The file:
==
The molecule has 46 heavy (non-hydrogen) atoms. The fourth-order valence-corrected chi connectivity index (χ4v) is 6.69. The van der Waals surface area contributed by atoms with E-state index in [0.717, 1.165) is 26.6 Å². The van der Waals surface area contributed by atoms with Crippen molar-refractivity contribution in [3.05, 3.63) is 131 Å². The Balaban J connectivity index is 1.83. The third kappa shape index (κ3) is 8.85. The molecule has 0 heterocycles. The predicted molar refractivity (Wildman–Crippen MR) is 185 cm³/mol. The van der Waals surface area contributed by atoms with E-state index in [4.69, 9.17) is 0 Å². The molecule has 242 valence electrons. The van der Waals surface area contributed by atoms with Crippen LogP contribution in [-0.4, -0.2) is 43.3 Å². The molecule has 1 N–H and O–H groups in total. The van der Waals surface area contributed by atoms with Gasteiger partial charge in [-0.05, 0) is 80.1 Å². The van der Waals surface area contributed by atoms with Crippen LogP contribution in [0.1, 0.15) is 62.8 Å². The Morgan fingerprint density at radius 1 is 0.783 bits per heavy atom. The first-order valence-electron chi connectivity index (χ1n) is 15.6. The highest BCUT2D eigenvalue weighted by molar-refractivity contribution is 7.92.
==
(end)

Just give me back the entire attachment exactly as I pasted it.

The molecule has 46 heavy (non-hydrogen) atoms. The fourth-order valence-corrected chi connectivity index (χ4v) is 6.69. The van der Waals surface area contributed by atoms with E-state index in [0.717, 1.165) is 26.6 Å². The van der Waals surface area contributed by atoms with Crippen molar-refractivity contribution in [3.05, 3.63) is 131 Å². The Balaban J connectivity index is 1.83. The third kappa shape index (κ3) is 8.85. The molecule has 0 heterocycles. The predicted molar refractivity (Wildman–Crippen MR) is 185 cm³/mol. The van der Waals surface area contributed by atoms with E-state index in [4.69, 9.17) is 0 Å². The molecule has 242 valence electrons. The van der Waals surface area contributed by atoms with Crippen LogP contribution in [-0.4, -0.2) is 43.3 Å². The molecule has 1 N–H and O–H groups in total. The van der Waals surface area contributed by atoms with Gasteiger partial charge in [-0.05, 0) is 80.1 Å². The van der Waals surface area contributed by atoms with Crippen LogP contribution in [0.1, 0.15) is 62.8 Å². The Morgan fingerprint density at radius 1 is 0.783 bits per heavy atom. The first-order valence-electron chi connectivity index (χ1n) is 15.6. The highest BCUT2D eigenvalue weighted by molar-refractivity contribution is 7.92.